Making Lard from Pig Sections with Bones In 

Put the piece of pig such as  a head, half-head, tails or feet into a baked enamel or pyrex baking pan, uncovered.
Put into a moderate oven and roast slowly.
About once on hour, depending on the size of the pork piece and depth of the baking pan, take pan out of the oven and drain the juice at the bottom into glass jars.
When the liquid in the jars has cooled, it will separate into fat and gelatin. Put the gelatin in your soup. You can use the fat as is for cooking.
If you want a clean, white fat that will preserve longer, put it into a baked enamel saucepan, cover with water, bring to a boil and then simmer for 10 minutes. Remove from heat and let cool. When it is cool, the water will be at the bottom of the pot and the clean lard will be at the top.

To finish using the rest of the pork piece, when it is cool, cut it with knife for kitchen scissors into meat, fat and bones. The meat can be used as pulled pork. If it is tough, simmer it in water until it becomes tender. Return the fat pieces to the oven to continue roasting to make lard and cracklings, as above. Add the bones to water to make bone broth.

Cooking with Animal Fat
If you are used to cooking with vegetable oil, you are probably used to seeing a brown film that looks like plastic build up on pans or the stove that you have to scrape off. You will be pleased to learn that that layer of hardened oil does not form when you use animal fats. Use lard and other animal fats whereever you have been using vegetable fats. Replace Crisco with half lard or animal fat and half butter in any baked recipe.  Fry onions or potatoes ("French fries") in real (animal) fat. Don't worry about how much fat is in a good, organic potato cooked in lard. Both the lard and the potato are good food.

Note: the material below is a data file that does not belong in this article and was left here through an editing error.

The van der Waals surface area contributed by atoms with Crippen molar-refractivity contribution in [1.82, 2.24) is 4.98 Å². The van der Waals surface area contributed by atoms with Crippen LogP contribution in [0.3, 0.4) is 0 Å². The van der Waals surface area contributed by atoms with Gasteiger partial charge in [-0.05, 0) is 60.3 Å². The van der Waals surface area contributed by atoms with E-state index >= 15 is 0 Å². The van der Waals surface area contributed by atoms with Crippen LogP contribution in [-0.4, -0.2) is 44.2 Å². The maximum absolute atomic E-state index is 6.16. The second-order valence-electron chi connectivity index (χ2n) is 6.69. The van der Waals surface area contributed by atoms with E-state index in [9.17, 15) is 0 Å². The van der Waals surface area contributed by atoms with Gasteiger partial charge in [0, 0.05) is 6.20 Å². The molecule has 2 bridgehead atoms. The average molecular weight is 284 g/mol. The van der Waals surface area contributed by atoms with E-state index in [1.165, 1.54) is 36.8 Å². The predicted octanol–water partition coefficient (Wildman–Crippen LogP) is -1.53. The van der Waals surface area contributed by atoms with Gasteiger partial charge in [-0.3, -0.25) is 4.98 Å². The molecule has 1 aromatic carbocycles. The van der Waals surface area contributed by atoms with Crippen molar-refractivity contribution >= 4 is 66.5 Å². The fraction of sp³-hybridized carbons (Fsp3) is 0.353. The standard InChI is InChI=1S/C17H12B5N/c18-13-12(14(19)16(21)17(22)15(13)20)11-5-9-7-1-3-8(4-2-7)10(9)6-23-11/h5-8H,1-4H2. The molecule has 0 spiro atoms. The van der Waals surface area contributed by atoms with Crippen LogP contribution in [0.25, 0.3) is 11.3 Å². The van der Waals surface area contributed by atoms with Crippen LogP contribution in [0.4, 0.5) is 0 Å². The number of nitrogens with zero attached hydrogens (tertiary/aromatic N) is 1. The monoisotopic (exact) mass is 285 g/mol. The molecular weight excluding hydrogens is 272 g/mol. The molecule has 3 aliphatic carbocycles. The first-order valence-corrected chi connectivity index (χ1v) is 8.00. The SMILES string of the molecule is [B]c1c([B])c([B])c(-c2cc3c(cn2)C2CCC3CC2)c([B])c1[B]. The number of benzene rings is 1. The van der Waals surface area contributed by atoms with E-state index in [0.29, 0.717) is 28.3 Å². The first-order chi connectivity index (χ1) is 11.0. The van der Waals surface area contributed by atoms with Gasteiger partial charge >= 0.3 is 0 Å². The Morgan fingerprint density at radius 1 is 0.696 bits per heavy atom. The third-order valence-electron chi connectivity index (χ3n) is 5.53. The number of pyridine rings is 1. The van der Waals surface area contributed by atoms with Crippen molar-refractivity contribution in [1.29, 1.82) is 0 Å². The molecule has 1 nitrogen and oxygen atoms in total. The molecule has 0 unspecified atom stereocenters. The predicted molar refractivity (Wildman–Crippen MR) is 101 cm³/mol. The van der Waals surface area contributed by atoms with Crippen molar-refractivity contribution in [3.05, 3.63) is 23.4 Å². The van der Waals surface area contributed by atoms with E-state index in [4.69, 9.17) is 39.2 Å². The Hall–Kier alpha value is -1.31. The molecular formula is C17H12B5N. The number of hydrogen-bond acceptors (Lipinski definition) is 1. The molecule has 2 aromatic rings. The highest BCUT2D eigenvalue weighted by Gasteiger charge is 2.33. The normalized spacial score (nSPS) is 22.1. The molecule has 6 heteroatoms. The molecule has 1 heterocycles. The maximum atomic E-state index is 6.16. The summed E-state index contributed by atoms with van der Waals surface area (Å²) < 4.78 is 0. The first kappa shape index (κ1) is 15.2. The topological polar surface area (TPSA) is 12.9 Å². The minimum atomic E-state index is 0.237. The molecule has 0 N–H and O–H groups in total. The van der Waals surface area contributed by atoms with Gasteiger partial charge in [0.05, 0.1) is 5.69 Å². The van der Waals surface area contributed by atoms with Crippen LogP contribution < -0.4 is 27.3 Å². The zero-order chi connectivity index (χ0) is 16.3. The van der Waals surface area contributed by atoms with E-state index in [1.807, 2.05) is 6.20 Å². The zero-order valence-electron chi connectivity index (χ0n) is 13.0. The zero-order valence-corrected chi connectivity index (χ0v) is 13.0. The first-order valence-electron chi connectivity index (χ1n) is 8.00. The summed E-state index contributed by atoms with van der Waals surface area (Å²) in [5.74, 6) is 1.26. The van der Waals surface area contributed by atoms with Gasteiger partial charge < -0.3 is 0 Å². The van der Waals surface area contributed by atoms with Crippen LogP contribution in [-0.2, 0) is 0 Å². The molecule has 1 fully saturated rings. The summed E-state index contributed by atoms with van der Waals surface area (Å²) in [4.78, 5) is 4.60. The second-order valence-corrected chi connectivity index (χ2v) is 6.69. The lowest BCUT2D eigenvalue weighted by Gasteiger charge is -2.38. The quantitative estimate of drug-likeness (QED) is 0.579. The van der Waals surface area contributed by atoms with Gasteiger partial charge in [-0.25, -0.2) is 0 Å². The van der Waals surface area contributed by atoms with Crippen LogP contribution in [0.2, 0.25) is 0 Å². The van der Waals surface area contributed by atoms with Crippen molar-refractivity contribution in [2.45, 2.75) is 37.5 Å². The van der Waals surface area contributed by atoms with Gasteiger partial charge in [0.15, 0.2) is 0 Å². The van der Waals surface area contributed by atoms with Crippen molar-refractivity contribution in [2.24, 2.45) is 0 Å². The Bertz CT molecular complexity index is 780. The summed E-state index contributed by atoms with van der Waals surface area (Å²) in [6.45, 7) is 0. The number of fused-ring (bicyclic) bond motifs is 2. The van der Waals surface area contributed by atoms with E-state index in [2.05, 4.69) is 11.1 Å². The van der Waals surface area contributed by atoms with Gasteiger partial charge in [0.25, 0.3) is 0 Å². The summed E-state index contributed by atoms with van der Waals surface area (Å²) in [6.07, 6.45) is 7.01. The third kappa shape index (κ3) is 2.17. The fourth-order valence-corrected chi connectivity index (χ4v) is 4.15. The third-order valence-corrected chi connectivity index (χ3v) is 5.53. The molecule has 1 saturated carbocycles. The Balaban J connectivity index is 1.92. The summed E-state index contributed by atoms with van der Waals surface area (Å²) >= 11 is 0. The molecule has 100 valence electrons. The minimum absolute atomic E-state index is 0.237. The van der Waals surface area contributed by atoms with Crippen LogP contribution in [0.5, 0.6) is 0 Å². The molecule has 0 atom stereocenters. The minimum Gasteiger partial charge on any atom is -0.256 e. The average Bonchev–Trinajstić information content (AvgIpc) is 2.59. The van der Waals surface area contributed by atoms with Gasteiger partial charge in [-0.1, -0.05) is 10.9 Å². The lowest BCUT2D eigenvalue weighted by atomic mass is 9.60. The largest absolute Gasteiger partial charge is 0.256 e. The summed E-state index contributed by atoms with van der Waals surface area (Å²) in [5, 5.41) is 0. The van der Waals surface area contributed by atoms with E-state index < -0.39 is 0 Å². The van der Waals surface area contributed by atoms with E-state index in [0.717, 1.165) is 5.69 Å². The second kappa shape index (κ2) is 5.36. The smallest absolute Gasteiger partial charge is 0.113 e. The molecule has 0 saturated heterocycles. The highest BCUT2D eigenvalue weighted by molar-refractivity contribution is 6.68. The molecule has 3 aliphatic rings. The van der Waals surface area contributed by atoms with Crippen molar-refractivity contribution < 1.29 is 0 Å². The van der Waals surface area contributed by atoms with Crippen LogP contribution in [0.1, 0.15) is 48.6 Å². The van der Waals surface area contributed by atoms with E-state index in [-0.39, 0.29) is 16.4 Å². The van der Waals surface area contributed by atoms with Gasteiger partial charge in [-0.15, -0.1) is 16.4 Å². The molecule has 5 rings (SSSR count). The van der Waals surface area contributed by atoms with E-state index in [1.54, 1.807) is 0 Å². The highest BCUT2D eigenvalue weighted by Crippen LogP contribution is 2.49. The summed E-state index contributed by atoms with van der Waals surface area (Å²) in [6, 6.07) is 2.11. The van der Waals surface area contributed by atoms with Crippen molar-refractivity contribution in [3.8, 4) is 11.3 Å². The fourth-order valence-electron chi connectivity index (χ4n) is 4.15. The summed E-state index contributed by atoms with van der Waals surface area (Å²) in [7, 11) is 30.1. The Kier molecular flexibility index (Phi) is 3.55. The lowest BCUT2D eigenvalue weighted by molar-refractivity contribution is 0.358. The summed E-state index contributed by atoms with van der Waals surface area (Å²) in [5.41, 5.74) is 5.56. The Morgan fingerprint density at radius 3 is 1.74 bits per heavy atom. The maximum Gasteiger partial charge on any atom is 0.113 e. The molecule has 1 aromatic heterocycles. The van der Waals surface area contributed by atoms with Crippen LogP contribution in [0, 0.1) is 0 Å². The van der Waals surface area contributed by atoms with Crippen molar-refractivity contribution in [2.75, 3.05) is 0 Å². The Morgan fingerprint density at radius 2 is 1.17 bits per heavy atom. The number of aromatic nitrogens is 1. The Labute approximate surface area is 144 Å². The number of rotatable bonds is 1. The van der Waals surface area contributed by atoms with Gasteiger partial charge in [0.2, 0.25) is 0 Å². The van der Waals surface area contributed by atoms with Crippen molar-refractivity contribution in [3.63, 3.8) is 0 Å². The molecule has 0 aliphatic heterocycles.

Issues 

Fat is not, as we have been told, "empty calories". Fat is the most nourishing food we can eat and is full of vital substances. Eating a piece of fat is like eating a vitamin pill. It does not make you fat. Throughout most of human history people knew that fat was important for their diet. I don't know why we in modern times have forgotten that, or why our government and health institutions tell us otherwise.


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Fat: An Appreciation of a Misunderstood Ingredient  With Recipes by Jennifer McLagan

The Whole Beast: Nose to Tail Eating  by Fergus Henderson. A little bit too heavy with the sugar, but it helps explain the mysteries of some types of food preparation. Eliminate the sugar or substitute honey or sucanat.


"It isn't because you're dirty,
It isn't because you're clean,
It's 'cause ya got the whoopin' cough
From eatin' margareen"
... Irish childrens' chant.

Once upon a time*, lard and animal fat were recognized as the healthy foods that they are.
In some countries and cultures, lard is considered good for fertility, and eating lard is recommended both to women who want to become pregnant, as well as to men who want to be able to start a family with their partner.
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*That time being before they invented a way to make cheap, profitable vegetable fat.